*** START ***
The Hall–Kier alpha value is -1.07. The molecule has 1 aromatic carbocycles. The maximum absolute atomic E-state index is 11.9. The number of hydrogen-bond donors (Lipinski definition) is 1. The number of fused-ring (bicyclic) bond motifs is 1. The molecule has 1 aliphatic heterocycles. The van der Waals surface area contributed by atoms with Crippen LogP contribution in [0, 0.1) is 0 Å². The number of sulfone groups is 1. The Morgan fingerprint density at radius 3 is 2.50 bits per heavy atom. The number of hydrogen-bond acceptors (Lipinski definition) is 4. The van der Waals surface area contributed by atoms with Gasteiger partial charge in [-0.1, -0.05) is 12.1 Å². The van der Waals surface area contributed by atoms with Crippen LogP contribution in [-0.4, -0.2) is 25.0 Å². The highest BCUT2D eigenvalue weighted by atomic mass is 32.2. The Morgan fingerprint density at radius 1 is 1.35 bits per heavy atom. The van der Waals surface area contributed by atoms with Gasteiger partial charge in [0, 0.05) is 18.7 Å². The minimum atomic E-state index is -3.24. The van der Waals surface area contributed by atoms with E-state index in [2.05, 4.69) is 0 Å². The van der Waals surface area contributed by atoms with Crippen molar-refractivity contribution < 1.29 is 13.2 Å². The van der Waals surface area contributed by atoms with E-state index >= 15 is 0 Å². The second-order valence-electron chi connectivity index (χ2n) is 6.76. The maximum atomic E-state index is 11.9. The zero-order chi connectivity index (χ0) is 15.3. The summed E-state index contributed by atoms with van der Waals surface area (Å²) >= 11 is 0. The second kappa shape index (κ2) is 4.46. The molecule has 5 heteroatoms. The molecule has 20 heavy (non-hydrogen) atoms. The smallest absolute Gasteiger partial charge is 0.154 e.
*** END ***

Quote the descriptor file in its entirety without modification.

The Hall–Kier alpha value is -1.07. The molecule has 1 aromatic carbocycles. The maximum absolute atomic E-state index is 11.9. The number of hydrogen-bond donors (Lipinski definition) is 1. The number of fused-ring (bicyclic) bond motifs is 1. The molecule has 1 aliphatic heterocycles. The van der Waals surface area contributed by atoms with Crippen LogP contribution in [0, 0.1) is 0 Å². The number of sulfone groups is 1. The Morgan fingerprint density at radius 3 is 2.50 bits per heavy atom. The number of hydrogen-bond acceptors (Lipinski definition) is 4. The van der Waals surface area contributed by atoms with Gasteiger partial charge in [-0.1, -0.05) is 12.1 Å². The van der Waals surface area contributed by atoms with Crippen LogP contribution in [-0.4, -0.2) is 25.0 Å². The highest BCUT2D eigenvalue weighted by atomic mass is 32.2. The Morgan fingerprint density at radius 1 is 1.35 bits per heavy atom. The van der Waals surface area contributed by atoms with Gasteiger partial charge in [0, 0.05) is 18.7 Å². The minimum atomic E-state index is -3.24. The van der Waals surface area contributed by atoms with E-state index in [2.05, 4.69) is 0 Å². The van der Waals surface area contributed by atoms with Crippen molar-refractivity contribution < 1.29 is 13.2 Å². The van der Waals surface area contributed by atoms with E-state index >= 15 is 0 Å². The second-order valence-electron chi connectivity index (χ2n) is 6.76. The maximum atomic E-state index is 11.9. The zero-order chi connectivity index (χ0) is 15.3. The summed E-state index contributed by atoms with van der Waals surface area (Å²) >= 11 is 0. The second kappa shape index (κ2) is 4.46. The molecule has 5 heteroatoms. The molecule has 20 heavy (non-hydrogen) atoms. The smallest absolute Gasteiger partial charge is 0.154 e.